Sometimes pronouncements emanating from Liberal Democrat Ministers are a puzzle. They are either naïve or disingenuous. And if they are disingenuous then they must think we’re all naïve.
The proximate cause of this observation is Norman Baker’s post “We’re not turning into authoritarians!” at Liberal Democrat Voice yesterday. The focus of Baker’s post is the Coalition’s proposals to reform anti-social behaviour legislation. The aim of the post is to assure everyone that:
It is utter nonsense to suggest we are targeting skateboarders, ramblers, youngsters playing in their local park, or anyone else going about their daily lives perfectly reasonably.
In reality the new anti-social behaviour powers are designed to protect such activities.
Not only that:
It has also been suggested that the Coalition plans to curtail rights to peaceful protest. This is also nonsense and nothing in the Bill does that. I have made it clear on the floor of the Commons that peaceful protest cannot be subject to a dispersal order and we do not believe that the public spaces protection order could be used in this way either, or to prevent wider peaceful protest, but in the light of the scare stories generated, I am looking at what further steps we might take to make this even clearer.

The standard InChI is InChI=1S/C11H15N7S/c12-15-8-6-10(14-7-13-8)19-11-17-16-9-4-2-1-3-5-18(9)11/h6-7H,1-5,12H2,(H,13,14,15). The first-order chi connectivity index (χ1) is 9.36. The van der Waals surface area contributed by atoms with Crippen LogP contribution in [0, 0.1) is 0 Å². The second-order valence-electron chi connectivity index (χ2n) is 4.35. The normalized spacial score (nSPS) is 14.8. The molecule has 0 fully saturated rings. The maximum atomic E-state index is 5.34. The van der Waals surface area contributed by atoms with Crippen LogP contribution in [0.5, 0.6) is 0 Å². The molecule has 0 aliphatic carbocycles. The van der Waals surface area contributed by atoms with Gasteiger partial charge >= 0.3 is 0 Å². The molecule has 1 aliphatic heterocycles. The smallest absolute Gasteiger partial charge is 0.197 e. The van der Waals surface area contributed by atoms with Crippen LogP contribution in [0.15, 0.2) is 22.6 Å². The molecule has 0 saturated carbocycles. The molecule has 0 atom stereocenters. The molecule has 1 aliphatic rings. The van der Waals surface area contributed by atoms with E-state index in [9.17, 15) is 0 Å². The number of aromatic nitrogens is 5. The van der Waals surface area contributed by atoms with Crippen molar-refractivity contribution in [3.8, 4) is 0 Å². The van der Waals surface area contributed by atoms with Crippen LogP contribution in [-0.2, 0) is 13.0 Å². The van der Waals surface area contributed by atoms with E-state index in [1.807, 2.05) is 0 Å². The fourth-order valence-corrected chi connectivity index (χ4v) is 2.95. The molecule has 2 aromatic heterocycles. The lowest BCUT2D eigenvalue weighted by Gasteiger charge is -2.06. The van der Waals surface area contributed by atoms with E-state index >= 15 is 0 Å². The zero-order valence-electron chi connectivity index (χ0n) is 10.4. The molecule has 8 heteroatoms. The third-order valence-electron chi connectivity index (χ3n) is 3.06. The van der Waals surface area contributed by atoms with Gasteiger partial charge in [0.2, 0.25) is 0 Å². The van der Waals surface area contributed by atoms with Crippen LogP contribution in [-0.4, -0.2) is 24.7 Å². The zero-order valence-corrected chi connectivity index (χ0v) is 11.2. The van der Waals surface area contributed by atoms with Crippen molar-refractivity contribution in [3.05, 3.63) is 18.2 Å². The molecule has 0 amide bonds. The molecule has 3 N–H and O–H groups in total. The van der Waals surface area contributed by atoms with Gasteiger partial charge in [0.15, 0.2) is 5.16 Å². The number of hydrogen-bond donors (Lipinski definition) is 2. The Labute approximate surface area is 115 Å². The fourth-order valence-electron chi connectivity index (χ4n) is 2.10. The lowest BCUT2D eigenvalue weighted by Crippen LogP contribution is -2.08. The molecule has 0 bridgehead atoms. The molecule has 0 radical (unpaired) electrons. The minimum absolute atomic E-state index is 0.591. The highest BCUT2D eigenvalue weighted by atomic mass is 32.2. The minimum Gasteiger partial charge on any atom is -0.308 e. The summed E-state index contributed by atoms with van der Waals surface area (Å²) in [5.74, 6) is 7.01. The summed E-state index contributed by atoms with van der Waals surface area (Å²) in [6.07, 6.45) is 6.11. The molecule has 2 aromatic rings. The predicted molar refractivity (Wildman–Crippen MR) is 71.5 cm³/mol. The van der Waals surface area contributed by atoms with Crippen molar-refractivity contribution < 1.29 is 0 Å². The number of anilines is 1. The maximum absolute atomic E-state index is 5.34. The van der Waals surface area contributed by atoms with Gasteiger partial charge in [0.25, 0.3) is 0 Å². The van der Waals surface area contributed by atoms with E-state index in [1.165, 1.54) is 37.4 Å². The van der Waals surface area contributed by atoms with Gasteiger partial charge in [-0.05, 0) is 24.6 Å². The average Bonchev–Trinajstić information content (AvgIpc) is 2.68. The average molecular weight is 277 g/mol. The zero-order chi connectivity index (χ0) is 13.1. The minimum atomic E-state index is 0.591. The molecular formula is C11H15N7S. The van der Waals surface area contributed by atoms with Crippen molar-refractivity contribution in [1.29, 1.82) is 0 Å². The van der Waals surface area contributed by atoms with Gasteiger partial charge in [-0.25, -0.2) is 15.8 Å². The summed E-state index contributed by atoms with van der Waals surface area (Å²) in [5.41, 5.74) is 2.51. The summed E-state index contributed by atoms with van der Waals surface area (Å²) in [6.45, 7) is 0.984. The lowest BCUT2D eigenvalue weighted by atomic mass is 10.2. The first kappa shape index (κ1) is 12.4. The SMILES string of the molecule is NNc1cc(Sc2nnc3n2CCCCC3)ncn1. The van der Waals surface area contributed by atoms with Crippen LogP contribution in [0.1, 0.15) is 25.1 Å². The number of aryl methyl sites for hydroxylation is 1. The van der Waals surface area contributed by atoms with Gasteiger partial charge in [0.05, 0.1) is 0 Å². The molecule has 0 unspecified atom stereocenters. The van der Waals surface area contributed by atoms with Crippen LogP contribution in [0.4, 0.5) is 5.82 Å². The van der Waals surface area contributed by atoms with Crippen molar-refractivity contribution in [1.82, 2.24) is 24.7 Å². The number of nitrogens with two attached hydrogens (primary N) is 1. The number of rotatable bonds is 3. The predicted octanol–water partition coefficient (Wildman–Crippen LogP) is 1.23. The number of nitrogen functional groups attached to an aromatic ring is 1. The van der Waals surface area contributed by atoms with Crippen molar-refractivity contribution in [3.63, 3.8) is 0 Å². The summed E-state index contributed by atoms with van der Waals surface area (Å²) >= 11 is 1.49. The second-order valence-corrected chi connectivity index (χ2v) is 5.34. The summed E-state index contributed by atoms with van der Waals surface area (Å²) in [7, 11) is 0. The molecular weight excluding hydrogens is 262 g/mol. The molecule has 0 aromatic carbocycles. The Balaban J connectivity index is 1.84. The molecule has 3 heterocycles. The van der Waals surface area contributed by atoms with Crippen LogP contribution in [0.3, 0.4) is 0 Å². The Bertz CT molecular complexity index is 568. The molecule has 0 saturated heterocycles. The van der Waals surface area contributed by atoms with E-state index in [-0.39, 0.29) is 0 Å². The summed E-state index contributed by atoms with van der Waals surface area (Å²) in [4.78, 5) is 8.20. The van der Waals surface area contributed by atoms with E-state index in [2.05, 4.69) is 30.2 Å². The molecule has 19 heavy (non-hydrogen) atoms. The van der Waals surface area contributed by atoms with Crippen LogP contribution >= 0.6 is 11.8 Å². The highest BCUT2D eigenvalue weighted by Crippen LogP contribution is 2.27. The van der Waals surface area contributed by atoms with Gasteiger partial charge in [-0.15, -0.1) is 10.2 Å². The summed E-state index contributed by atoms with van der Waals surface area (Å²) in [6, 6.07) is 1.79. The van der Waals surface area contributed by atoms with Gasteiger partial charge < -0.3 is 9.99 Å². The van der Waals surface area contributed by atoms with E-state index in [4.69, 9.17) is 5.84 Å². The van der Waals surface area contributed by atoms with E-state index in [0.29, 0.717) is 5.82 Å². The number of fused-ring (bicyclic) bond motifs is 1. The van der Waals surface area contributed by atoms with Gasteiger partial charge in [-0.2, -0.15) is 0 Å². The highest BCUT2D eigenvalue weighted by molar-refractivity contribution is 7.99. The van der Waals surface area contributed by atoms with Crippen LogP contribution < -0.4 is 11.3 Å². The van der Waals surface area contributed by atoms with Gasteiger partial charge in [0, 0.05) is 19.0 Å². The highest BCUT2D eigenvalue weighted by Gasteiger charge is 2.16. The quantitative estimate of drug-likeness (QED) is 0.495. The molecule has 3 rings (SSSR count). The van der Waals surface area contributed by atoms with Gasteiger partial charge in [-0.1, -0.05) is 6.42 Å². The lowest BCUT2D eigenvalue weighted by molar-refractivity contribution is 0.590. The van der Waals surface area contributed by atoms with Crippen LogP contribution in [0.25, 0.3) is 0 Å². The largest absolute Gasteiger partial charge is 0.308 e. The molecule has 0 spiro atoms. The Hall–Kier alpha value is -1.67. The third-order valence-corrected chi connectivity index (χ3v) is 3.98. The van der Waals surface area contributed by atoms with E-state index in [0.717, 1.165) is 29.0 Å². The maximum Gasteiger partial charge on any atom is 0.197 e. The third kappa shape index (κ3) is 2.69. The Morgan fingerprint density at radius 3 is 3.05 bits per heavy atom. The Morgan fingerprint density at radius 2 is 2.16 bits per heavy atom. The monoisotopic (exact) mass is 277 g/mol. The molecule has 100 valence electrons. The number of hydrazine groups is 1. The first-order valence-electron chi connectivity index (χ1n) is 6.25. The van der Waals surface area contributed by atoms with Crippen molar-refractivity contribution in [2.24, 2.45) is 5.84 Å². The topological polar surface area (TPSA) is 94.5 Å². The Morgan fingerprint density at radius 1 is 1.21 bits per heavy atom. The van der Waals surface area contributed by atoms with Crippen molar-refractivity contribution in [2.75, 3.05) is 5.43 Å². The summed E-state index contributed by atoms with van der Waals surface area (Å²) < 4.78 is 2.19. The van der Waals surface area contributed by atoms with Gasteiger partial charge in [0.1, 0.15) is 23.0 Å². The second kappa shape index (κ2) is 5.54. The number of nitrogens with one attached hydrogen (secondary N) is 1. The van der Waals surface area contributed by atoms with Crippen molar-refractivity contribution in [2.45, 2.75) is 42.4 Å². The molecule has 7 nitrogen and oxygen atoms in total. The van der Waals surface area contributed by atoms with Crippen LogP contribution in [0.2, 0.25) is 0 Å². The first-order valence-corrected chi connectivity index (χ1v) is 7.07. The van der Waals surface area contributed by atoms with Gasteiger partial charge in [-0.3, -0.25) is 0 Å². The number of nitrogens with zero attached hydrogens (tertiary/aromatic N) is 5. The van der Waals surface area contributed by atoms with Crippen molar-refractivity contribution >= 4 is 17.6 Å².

This intervention is somewhat at odds with most other commentary on the Coalition’s bill. The general view is that the bill is so shockingly loosely drafted that it could be applied to just about any activity that someone takes exception to.
One interpretation of statements such as Baker’s is that they are hopelessly naïve. They demonstrate a remarkable failure to appreciate how the law works and how it will be put to work. Even if Baker is not personally an authoritarian – and of course we all agree that he isn’t – then he should know that ambiguous and badly drafted law will be exploited by those with more authoritarian and oppressive intent.
No liberal should need to be told that. Constant vigilance is required. If the State is to be given circumscribed powers in specific circumstances then that needs to be clear on the face of the Act, with minimal scope for creative and expansive interpretation.
The alternative is that Baker knows this perfectly well. In which case he is being disingenuous. And he is assuming that we’ll all be happy to accept his assurances that everything is hunky dory.
Either prospect is rather unappetizing.
I was thinking about Baker’s comments in the light of the sad news that Mark has resigned from the Party. Mark has set out his reasons for leaving very clearly and his post invites serious reflection. His reasons are much to do with the inadequacies of party politics generally, rather than the Liberal Democrats specifically. But in passing he reminded us of the Liberal Democrats’ abject failure to deliver on their constitutional reform agenda and, less explicably, their capitulation, in the face of unanimously-agreed party policy, on the issue of secret courts.
It looks like, unless something changes pretty sharpish, on anti-social behaviour the Liberal Democrats run the unnecessary risk of be implicated in another set of deeply illiberal policy proposals.
And in the process they will further undermine the rationale for their very existence. And further test the patience of their liberal supporters.
Image: Liberal Democrats via flickr.com under Creative Commons
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